payment_sum = 8.32
users = User.objects.filter(id__in=has_clients, balance__gt=payment_sum).select_related('tariff')

Here we have written it without “annotate”, because in the future there are some additional checks.

Repeated transaction

Having dealt with the basics, move on to the fun part - recurring transactions. We need to hourly (let’s call it a "billing period") write off a certain amount of money from a user in accordance with his tariff planf. To implement this mechanism, we use a celery  - written task, which runs every hour. The logic in this moment is difficult to comprehend, since it is necessary to take into account many factors:

  • between tasks in the celery  we will never have exactly one hour (billing period);

  • the user fills up the balance (it becomes> 0) and gains access to services between billing periods, the shoot for the period would be unfair;

  • the user can change the tariff at any time;

  • celery mayfor some reason cease to perform tasks

We tried to implement this algorithm without introducing an additional field, but it turned out to be inconvenient. So we had to add the  last_hourly_billing field to the User model, which indicates the time of the last repeted operation.

The idea is:

  • Each billing period we look last_hourly_billing and write off according to the tariff plan, then update the last_hourly_billing field;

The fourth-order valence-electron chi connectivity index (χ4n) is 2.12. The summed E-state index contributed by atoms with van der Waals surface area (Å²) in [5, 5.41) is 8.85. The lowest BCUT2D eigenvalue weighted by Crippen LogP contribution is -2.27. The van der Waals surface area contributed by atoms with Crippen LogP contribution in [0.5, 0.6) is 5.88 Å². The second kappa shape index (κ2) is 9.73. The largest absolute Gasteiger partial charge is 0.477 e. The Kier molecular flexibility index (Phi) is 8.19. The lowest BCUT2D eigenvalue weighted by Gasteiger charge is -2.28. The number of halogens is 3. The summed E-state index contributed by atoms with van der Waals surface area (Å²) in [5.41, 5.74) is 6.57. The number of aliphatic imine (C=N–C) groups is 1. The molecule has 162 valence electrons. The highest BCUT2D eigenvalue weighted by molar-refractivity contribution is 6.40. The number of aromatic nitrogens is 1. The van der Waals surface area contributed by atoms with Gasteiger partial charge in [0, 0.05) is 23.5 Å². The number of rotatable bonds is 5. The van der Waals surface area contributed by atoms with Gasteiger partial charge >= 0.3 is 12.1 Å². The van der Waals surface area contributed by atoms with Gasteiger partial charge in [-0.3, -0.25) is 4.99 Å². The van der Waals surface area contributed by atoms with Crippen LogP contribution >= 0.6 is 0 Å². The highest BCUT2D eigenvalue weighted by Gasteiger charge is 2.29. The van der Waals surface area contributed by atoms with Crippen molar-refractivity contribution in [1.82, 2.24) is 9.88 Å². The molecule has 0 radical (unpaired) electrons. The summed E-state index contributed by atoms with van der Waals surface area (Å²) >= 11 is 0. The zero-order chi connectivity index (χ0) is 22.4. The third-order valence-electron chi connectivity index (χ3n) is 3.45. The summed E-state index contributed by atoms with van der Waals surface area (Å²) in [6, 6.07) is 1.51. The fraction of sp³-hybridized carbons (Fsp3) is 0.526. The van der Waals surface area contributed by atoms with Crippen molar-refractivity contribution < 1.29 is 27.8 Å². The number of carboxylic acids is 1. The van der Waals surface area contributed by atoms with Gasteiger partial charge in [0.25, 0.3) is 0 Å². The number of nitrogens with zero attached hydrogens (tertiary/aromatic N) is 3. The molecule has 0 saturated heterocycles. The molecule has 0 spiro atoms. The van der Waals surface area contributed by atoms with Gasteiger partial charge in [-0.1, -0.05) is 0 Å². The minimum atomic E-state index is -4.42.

• When changing the tariff plan, we debited for the past rate and update the last_hourly_billing field;

  • When you activate the service, we update the last_hourly_billing field.
def charge_tariff_hour_rate(user):
    now = datetime.now
    second_rate = user.get_second_rate()
    hour_rate = (now - user.last_hourly_billing).total_seconds() * second_rate
    balance_change_reason = UserBalanceChange.objects.create(
    user.last_hourly_billing = now

This system, unfortunately, is not flexible: if we add another type of recurring payments  we will have to add a new field. Rather, in the process of refactoring we will write an additional model. It might look like this:

class UserBalanceSubscriptionLast(models.Model):
    user = models.ForeignKey('User', related_name='balance_changes')
    subscription = models.ForeignKey('Subscription', related_name='subscription_changes')
    datetime = models.DateTimeField(_('date'), default=timezone.now)
This model will allow a very flexible implementation of recurring payments.


We use django-admin-tools  for a convenient dashboard in the administration panel. We decided that we would track the following two important parameters:

  • Last 5 payments and payment schedule of users in the last month;

  • Users whose balance is close to 0 (of those who have already paid);

The first indicator for us is a kind of indicator of growth (traction) of our start-up, the second is a recurrence (retention) of users.

How we implemented dashboard and how we monitor the metrics in our projec  ? These are the questions for the next article.

I wish you all a successful adjustment of a billing system and hope you will receive more payments!

P.S. Already in the process of writing this article I found a complete package django-account-balances I think this is worth paying your attention to, if you have a loyalty system.